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Under the South Africa Act Amendment Act ofpassed with both houses sitting together, Colored voters were removed from the common roll and placed on a separate roll, returning four white members to represent them on the House of Assembly.

The Senate Act was challenged in the courts, but the Appeal Court confirmed the validity of the Act, on the grounds that Parliament was sovereign, and could pass any law it wished.

The four Colored seats were abolished inwhile the previously enlarged Senate was reduced to fifty-four members in The government treated blacks as "tribal" people.

They were tolerated in the urban areas only as "temporary sojourners" working for whites; when their services were no longer required, they had to return to the Native Reserves. The Bantu Authorities Act of provided for the establishment of government-appointed tribal, regional and territorial Bantu Authorities in the Native Reserves and abolished the Natives Representative Council.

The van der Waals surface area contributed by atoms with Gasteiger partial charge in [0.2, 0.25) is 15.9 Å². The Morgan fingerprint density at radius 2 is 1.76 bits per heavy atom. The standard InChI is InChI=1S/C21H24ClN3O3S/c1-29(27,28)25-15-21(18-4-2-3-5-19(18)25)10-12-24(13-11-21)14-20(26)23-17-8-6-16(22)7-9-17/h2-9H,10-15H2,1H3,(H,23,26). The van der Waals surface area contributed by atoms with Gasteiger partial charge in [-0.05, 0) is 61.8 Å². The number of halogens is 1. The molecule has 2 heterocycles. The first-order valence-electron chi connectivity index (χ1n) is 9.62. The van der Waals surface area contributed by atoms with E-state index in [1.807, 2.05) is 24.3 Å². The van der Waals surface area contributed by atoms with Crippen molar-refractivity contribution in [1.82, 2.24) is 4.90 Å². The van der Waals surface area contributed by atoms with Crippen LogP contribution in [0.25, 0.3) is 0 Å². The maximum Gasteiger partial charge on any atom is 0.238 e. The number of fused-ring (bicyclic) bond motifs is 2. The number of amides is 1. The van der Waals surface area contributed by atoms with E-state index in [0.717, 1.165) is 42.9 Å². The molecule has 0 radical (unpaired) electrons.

Under the Promotion of Bantu Self-Government Act ofwhich abolished black representation in Parliament, the reserves were consolidated into eight eventually ten self-governing areas, initially called Bantu Homelands or Bantustans, and later Black States; each homeland was designated for a separate African ethnic community.

Despite the existence of a second and third generation of urban-born blacks, many of whom had adopted Western ways and forsaken tribal customs, the Bantu Homelands Citizenship Act of made every black South African, irrespective of actual residence, a citizen of one of the homelands, effectively excluding blacks from the South African political system.

Between andSouth Africa granted "independence" to four homelands: Nonetheless, these homelands, located in overcrowded and unproductive rural areas, remained politically and economically dependent on South Africa, and none was ever recognized internationally as a sovereign nation.